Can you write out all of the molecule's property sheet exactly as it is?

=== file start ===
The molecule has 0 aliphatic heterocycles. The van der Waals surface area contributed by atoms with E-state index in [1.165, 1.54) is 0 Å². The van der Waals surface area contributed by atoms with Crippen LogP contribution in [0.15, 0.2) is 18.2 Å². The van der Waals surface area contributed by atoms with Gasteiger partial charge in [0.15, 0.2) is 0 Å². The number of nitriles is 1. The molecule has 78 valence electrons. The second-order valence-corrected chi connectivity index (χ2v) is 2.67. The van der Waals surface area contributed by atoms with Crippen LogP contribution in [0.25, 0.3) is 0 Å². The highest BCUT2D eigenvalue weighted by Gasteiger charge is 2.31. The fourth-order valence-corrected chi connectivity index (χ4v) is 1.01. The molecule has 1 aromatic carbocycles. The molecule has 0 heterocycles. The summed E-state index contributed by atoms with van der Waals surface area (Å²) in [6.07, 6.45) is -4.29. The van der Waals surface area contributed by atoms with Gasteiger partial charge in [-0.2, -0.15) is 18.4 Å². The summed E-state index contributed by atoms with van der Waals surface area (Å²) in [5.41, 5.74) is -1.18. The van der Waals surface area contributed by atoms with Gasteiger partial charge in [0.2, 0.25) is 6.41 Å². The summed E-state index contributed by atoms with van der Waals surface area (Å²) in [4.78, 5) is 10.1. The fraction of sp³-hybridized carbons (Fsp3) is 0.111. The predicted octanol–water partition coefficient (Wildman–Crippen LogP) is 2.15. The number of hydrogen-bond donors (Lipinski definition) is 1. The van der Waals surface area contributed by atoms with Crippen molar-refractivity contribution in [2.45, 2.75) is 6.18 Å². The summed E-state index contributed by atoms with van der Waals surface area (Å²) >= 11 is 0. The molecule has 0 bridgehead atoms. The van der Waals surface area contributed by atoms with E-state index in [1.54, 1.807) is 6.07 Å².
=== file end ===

The molecule has 0 aliphatic heterocycles. The van der Waals surface area contributed by atoms with E-state index in [1.165, 1.54) is 0 Å². The van der Waals surface area contributed by atoms with Crippen LogP contribution in [0.15, 0.2) is 18.2 Å². The van der Waals surface area contributed by atoms with Gasteiger partial charge in [0.15, 0.2) is 0 Å². The number of nitriles is 1. The molecule has 78 valence electrons. The second-order valence-corrected chi connectivity index (χ2v) is 2.67. The van der Waals surface area contributed by atoms with Crippen LogP contribution in [0.25, 0.3) is 0 Å². The highest BCUT2D eigenvalue weighted by Gasteiger charge is 2.31. The fourth-order valence-corrected chi connectivity index (χ4v) is 1.01. The molecule has 1 aromatic carbocycles. The molecule has 0 heterocycles. The summed E-state index contributed by atoms with van der Waals surface area (Å²) in [6.07, 6.45) is -4.29. The van der Waals surface area contributed by atoms with Gasteiger partial charge in [-0.2, -0.15) is 18.4 Å². The summed E-state index contributed by atoms with van der Waals surface area (Å²) in [5.41, 5.74) is -1.18. The van der Waals surface area contributed by atoms with Gasteiger partial charge in [0.2, 0.25) is 6.41 Å². The summed E-state index contributed by atoms with van der Waals surface area (Å²) in [4.78, 5) is 10.1. The fraction of sp³-hybridized carbons (Fsp3) is 0.111. The predicted octanol–water partition coefficient (Wildman–Crippen LogP) is 2.15. The number of hydrogen-bond donors (Lipinski definition) is 1. The van der Waals surface area contributed by atoms with Crippen molar-refractivity contribution in [2.45, 2.75) is 6.18 Å². The summed E-state index contributed by atoms with van der Waals surface area (Å²) >= 11 is 0. The molecule has 0 bridgehead atoms. The van der Waals surface area contributed by atoms with E-state index in [1.54, 1.807) is 6.07 Å².